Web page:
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The extraordinary bacterial Type VI secretion machine

Wednesday, December 10, 2014


John Mekalanos, Ph.D.
Chair, Department of Microbiology and Immunobiology
Harvard Medical School

Dr. Mekalanos’s research interests include the genetic basis for microbial pathogenesis, virulence regulation, functional genomics, and vaccine development. Although he has worked on half a dozen different bacterial species, Vibrio cholerae has remained his passion and pleasure. This organism has served up an unexpected number of major discoveries in the field that include the coordinate control of virulence factors, the role of phages, chromosomal islands, and virulence regulation in the emergence of human pathogens, and several novel cell biological phenomenon that have broad importance. Over the last three decades, Mekalanos’s laboratory has contributed numerous tools for discovery and has directly or indirectly contributed to vaccine development efforts for cholera, typhoid, pertussis, toxigenic strains of E. coli, and anthrax. Several of his genetically engineered live attenuated vaccine candidates have reached clinical phase I and II trials in human subjects.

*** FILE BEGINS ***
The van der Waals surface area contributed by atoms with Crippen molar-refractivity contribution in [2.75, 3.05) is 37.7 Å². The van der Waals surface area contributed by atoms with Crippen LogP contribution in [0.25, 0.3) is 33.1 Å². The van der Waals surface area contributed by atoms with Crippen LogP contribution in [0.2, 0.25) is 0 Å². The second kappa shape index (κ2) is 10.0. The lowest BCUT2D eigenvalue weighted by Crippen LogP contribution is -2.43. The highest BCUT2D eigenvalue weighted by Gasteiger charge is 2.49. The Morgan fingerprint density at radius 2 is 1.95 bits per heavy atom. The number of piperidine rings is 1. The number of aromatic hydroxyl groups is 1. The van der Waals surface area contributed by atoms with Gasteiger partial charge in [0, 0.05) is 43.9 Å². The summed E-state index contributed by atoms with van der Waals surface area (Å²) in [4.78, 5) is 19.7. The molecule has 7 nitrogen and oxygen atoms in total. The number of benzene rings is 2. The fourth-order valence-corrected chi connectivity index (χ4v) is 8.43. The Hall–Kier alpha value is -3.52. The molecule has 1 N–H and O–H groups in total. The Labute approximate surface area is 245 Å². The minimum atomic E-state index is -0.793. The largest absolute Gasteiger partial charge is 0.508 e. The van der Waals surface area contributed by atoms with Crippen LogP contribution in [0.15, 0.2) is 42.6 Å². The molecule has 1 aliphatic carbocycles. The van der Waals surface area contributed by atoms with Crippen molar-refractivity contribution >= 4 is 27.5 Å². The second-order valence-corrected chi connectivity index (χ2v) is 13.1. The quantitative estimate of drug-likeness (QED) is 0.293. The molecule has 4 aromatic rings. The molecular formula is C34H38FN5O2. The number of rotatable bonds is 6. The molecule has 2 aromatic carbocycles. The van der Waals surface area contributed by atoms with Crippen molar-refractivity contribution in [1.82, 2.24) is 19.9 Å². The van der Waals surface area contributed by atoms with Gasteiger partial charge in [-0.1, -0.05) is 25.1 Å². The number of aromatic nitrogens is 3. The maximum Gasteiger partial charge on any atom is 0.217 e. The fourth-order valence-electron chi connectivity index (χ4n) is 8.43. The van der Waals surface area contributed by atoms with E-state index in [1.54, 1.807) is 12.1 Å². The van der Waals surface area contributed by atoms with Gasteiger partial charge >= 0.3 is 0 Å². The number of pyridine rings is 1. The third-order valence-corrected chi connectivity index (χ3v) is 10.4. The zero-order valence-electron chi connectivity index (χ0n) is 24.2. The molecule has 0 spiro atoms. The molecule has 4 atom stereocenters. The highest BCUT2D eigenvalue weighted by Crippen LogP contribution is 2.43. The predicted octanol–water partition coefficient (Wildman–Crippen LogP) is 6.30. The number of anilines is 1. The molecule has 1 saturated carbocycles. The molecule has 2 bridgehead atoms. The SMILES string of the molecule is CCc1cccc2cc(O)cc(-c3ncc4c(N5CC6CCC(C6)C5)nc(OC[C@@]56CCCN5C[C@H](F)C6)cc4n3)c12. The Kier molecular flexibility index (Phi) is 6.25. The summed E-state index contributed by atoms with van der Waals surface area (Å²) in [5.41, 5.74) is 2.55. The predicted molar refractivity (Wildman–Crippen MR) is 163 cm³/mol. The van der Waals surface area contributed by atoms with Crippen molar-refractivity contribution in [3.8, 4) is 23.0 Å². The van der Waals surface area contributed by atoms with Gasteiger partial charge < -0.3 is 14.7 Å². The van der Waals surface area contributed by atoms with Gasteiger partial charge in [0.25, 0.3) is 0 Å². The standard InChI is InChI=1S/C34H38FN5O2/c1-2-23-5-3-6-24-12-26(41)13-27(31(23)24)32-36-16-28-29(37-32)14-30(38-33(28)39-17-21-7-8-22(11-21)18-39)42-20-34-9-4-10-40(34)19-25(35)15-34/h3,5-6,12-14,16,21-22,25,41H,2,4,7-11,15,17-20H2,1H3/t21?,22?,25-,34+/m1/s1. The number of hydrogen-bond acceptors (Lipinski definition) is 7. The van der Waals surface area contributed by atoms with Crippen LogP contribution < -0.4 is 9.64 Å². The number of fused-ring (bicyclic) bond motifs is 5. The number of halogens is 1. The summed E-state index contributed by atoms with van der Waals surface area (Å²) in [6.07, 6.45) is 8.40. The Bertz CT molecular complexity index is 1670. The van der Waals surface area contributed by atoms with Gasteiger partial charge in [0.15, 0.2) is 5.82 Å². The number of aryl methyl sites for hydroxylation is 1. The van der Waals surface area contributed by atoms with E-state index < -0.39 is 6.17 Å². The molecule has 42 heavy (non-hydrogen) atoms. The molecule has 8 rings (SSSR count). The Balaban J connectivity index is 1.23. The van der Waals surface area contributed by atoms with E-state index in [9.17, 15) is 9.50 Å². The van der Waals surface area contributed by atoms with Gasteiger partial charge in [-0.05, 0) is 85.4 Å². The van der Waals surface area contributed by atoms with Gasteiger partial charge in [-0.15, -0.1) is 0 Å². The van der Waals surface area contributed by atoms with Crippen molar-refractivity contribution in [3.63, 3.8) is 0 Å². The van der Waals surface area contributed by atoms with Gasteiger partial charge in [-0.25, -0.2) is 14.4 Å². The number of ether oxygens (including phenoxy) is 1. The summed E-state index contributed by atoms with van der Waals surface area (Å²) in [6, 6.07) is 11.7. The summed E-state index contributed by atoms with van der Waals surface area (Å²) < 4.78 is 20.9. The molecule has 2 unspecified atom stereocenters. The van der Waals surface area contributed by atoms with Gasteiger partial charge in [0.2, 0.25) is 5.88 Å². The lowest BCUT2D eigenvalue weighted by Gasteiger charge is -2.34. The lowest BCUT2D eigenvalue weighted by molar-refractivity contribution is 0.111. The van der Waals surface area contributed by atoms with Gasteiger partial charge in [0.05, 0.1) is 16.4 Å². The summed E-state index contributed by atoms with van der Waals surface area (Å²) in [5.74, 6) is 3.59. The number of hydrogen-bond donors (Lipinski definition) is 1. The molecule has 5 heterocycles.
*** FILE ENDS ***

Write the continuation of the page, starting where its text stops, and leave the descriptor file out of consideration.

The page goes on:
Bacterial pathogenesis typically involves multiple factors that influence the infection process. Type VI Secretion Systems (T6SS) are nanomachines that deliver proteins called effectors into target cells. The machines are evolutionarily related to the contractile tails of bacteriophages but are located within the cell cytosol. Through dynamic conformational changes in the tail sheath-like structure, these machines deliver payloads of toxic effector proteins into target cells in less than five milliseconds. By defining biochemical activity of effectors, one can reveal how many of these proteins might kill other bacterial cells as well as mammalian host cells during pathogenesis. Furthermore, emerging evidence suggests that T6SS effectors are antibacterial both in vitro and in vivo (during infection) suggesting that these may influence in-host colonization processes by eliminating competing members of the commensal microbiota. The Mekalanos lab has also investigated the transcriptional changes that occur in prey cells that are undergoing attack by the T6SS and its effectors. Remarkably, lethal attacks from competing T6SS+ bacterial species results in the production of reactive oxygen species (ROS) in prey cells when measured using several different types of reporters. ROS was induced in E. coli when exposed to not only T6SS effectors, but also P1 phage and the antibiotic polymyxin B. His lab concludes that the generation of ROS is a general outcome of contact-dependent interactions of aggressive competing bacterial species and may contribute to the lethality of such attacks.

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